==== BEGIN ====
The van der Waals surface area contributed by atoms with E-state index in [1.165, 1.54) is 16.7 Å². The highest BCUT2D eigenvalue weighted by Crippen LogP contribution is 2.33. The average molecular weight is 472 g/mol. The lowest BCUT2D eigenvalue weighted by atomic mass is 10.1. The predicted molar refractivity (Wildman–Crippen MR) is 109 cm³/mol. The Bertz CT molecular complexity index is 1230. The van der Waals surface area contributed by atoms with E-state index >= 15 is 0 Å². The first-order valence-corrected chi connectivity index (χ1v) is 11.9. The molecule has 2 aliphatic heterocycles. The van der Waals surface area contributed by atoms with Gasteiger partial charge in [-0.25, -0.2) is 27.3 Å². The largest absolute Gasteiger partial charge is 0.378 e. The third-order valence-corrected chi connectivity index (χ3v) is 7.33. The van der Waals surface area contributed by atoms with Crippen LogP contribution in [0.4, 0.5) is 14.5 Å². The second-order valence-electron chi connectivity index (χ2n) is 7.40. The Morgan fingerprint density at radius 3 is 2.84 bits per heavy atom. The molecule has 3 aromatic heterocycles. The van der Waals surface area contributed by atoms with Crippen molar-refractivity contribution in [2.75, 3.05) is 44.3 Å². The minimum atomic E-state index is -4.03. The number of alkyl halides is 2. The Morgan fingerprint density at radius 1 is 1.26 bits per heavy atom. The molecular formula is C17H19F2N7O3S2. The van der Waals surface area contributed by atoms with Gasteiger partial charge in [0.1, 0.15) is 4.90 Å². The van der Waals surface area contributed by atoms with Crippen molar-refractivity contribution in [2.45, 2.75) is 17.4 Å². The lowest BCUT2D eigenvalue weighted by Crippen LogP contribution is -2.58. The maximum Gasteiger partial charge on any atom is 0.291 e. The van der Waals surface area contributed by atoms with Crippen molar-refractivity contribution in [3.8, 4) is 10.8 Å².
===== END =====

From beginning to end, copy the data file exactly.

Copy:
The van der Waals surface area contributed by atoms with E-state index in [1.165, 1.54) is 16.7 Å². The highest BCUT2D eigenvalue weighted by Crippen LogP contribution is 2.33. The average molecular weight is 472 g/mol. The lowest BCUT2D eigenvalue weighted by atomic mass is 10.1. The predicted molar refractivity (Wildman–Crippen MR) is 109 cm³/mol. The Bertz CT molecular complexity index is 1230. The van der Waals surface area contributed by atoms with E-state index >= 15 is 0 Å². The first-order valence-corrected chi connectivity index (χ1v) is 11.9. The molecule has 2 aliphatic heterocycles. The van der Waals surface area contributed by atoms with Gasteiger partial charge in [-0.25, -0.2) is 27.3 Å². The largest absolute Gasteiger partial charge is 0.378 e. The third-order valence-corrected chi connectivity index (χ3v) is 7.33. The van der Waals surface area contributed by atoms with Crippen LogP contribution in [0.4, 0.5) is 14.5 Å². The second-order valence-electron chi connectivity index (χ2n) is 7.40. The Morgan fingerprint density at radius 3 is 2.84 bits per heavy atom. The molecule has 3 aromatic heterocycles. The van der Waals surface area contributed by atoms with Crippen molar-refractivity contribution in [2.75, 3.05) is 44.3 Å². The minimum atomic E-state index is -4.03. The number of alkyl halides is 2. The Morgan fingerprint density at radius 1 is 1.26 bits per heavy atom. The molecular formula is C17H19F2N7O3S2. The van der Waals surface area contributed by atoms with Gasteiger partial charge in [0.1, 0.15) is 4.90 Å². The van der Waals surface area contributed by atoms with Crippen molar-refractivity contribution in [2.45, 2.75) is 17.4 Å². The lowest BCUT2D eigenvalue weighted by Crippen LogP contribution is -2.58. The maximum Gasteiger partial charge on any atom is 0.291 e. The van der Waals surface area contributed by atoms with Crippen molar-refractivity contribution in [3.8, 4) is 10.8 Å².